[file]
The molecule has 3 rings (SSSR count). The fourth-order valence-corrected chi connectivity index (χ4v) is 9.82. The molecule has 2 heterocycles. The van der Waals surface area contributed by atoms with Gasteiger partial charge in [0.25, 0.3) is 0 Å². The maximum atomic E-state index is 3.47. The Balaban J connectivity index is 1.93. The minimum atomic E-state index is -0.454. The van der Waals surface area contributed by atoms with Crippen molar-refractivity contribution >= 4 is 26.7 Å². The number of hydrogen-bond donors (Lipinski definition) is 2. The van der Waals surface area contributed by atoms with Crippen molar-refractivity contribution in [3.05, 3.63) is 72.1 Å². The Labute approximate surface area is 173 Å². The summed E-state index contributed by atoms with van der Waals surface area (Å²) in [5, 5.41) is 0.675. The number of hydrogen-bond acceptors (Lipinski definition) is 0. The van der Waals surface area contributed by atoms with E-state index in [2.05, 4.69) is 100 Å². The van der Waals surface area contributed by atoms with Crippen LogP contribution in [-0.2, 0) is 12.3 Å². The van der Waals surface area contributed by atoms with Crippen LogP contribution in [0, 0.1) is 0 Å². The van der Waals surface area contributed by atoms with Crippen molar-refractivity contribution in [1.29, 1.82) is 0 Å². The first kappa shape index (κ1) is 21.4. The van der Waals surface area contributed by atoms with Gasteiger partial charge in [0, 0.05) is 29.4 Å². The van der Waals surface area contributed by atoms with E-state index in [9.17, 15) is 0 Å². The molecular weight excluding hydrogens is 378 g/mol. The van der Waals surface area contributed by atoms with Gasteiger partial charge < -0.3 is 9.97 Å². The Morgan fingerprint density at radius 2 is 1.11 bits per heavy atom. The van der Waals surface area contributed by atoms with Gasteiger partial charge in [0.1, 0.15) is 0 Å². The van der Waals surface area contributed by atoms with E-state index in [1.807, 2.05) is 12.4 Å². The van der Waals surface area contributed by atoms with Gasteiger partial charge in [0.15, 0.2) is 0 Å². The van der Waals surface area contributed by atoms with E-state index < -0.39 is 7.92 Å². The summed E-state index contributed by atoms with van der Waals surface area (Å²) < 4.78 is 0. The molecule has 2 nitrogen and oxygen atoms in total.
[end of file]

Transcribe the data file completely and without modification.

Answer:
The molecule has 3 rings (SSSR count). The fourth-order valence-corrected chi connectivity index (χ4v) is 9.82. The molecule has 2 heterocycles. The van der Waals surface area contributed by atoms with Gasteiger partial charge in [0.25, 0.3) is 0 Å². The maximum atomic E-state index is 3.47. The Balaban J connectivity index is 1.93. The minimum atomic E-state index is -0.454. The van der Waals surface area contributed by atoms with Crippen molar-refractivity contribution >= 4 is 26.7 Å². The number of hydrogen-bond donors (Lipinski definition) is 2. The van der Waals surface area contributed by atoms with Crippen molar-refractivity contribution in [3.05, 3.63) is 72.1 Å². The Labute approximate surface area is 173 Å². The summed E-state index contributed by atoms with van der Waals surface area (Å²) in [5, 5.41) is 0.675. The number of hydrogen-bond acceptors (Lipinski definition) is 0. The van der Waals surface area contributed by atoms with E-state index in [2.05, 4.69) is 100 Å². The van der Waals surface area contributed by atoms with Crippen LogP contribution in [-0.2, 0) is 12.3 Å². The van der Waals surface area contributed by atoms with Crippen LogP contribution in [0, 0.1) is 0 Å². The van der Waals surface area contributed by atoms with Crippen molar-refractivity contribution in [1.29, 1.82) is 0 Å². The first kappa shape index (κ1) is 21.4. The van der Waals surface area contributed by atoms with Gasteiger partial charge in [0, 0.05) is 29.4 Å². The van der Waals surface area contributed by atoms with E-state index in [9.17, 15) is 0 Å². The molecular weight excluding hydrogens is 378 g/mol. The van der Waals surface area contributed by atoms with Gasteiger partial charge < -0.3 is 9.97 Å². The Morgan fingerprint density at radius 2 is 1.11 bits per heavy atom. The van der Waals surface area contributed by atoms with Gasteiger partial charge in [0.1, 0.15) is 0 Å². The van der Waals surface area contributed by atoms with E-state index in [1.807, 2.05) is 12.4 Å². The van der Waals surface area contributed by atoms with Gasteiger partial charge in [0.15, 0.2) is 0 Å². The van der Waals surface area contributed by atoms with E-state index < -0.39 is 7.92 Å². The summed E-state index contributed by atoms with van der Waals surface area (Å²) < 4.78 is 0. The molecule has 2 nitrogen and oxygen atoms in total.